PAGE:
- Use Andrew Walker and Dan Wilson's python scripts for computing elastic constants.

Andrew Walker (building on work by Dan Wilson) provides some python scripts for calculating elastic constants using CASTEP, available from https://github.com/andreww/elastic-constants. The tool comes in two parts - first is `generate_strain.py`

, this takes the results of a successful variable cell geometry optimisation and creates a set of input files to be run through CASTEP. The second part is `elastics.py`

, which takes the CASTEP results and constructs the matrix of elastic constants, Young's modulus, Poisson's ratios and bulk and shear moduli. Usage information for each script can be obtained by using the `--help`

option.

For this exercise we will use rutile titanium dioxide. Below are example `.cell`

and `.param`

files to start from. It is assumed that the scripts `generate_strain.py`

and `elastics.py`

are in your `PATH`

and that python is installed.

**Task 1:** Perform a variable cell geometry optimisation and make sure to include `calculate_stress : true`

in your `param`

file. Test the kinetic energy cut-off and **k**-point grid such that the stress is converged to within the default `geom_stress_tol`

value. (Hint: Use CASTEP's built-in help utility to find the default.)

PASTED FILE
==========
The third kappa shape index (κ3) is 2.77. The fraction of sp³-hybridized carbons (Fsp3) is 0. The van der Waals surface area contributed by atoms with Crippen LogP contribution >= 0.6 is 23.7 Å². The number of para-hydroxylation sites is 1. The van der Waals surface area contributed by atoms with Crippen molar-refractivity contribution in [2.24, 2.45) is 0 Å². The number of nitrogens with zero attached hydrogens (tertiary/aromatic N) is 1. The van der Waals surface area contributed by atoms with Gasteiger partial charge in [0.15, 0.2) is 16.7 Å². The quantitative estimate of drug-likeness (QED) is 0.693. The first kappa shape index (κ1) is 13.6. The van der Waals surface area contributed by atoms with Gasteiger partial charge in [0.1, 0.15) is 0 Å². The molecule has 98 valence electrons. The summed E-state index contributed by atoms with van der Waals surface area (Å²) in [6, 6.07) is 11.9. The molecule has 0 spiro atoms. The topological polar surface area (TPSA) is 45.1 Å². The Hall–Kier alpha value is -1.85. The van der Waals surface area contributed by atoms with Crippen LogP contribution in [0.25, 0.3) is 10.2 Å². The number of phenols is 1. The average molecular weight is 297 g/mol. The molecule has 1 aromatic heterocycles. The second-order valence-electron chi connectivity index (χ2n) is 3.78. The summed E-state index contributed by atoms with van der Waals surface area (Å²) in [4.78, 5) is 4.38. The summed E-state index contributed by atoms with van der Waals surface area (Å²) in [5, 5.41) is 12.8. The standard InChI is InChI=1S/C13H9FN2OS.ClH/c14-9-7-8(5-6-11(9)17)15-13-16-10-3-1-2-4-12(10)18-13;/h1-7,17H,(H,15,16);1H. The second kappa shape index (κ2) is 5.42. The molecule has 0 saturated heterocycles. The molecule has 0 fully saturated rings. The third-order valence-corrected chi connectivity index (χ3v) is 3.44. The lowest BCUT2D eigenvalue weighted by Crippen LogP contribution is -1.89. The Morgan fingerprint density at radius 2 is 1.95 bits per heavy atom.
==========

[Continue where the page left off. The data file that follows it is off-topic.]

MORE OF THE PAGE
**Task 2:** Use the `generate_strain.py`

script to generate a set of `.cell`

files deformed according to the appropriate strain pattern. The command "`generate_strain.py TiO2`

" should be sufficient.

You should now have twelve (in this case) sets of input files - individual `.cell`

files and corresponding `.param`

, symbolically linked to the original TiO2.param file. Notice that the new `.cell`

files all have the "`FIX_ALL_CELL true`

" option set.

**Task 3:** Run CASTEP on each of the 12 sets of input files. Note that the cell distortions can break the symmetry of the crystal, hence changing the number of **k**-points in the symmetry reduced sample. The "`-dryrun`

" option of CASTEP can be used to do a quick check for how many k-points are required. This can help when selecting how many cores to run the calculation on if you are running CASTEP in parallel.

**Task 4:** Run the `elastics.py`

script to obtain the elastic constants. The command "`elastics.py TiO2`

" will print the results to the terminal. The "`--latex`

" option generates a LaTeX formatted summary of the results and the "`--graphics`

" option produces a graphical representation of the stress-strain fits in a `.png`

file.

**Task 5:** Investigate how the results and their errors change with smaller values of the `elec_energy_tol`

parameter. Also investigate the effect of changing the `--strain`

option to `generate_strain.py`

. Move any old `*cij*.castep`

files to another directory - the `elastics.py`

script only checks the first set of data in a concatenated `.castep`

file.

`TiO2.cell`

%BLOCK lattice_cart 4.594 0.000 0.000 0.000 4.594 0.000 0.000 0.000 2.959 %ENDBLOCK lattice_cart %BLOCK positions_frac Ti 0.000 0.000 0.000 Ti 0.500 0.500 0.500 O 0.305 0.305 0.000 O -0.305 -0.305 0.000 O 0.805 0.195 0.500 O -0.805 -0.195 0.500 %ENDBLOCK positions_frac symmetry_generate kpoint_mp_grid 3 3 3

`TiO2.param`

task : geometryoptimisation cutoff_energy : 700 eV xc_functional : PBE max_scf_cycles : 100 calculate_stress : true opt_strategy : speed num_dump_cycles : 0

Retrieved from http://www.castep.org/Tutorials/ElasticConstants

Page last modified on December 18, 2017, at 11:35 AM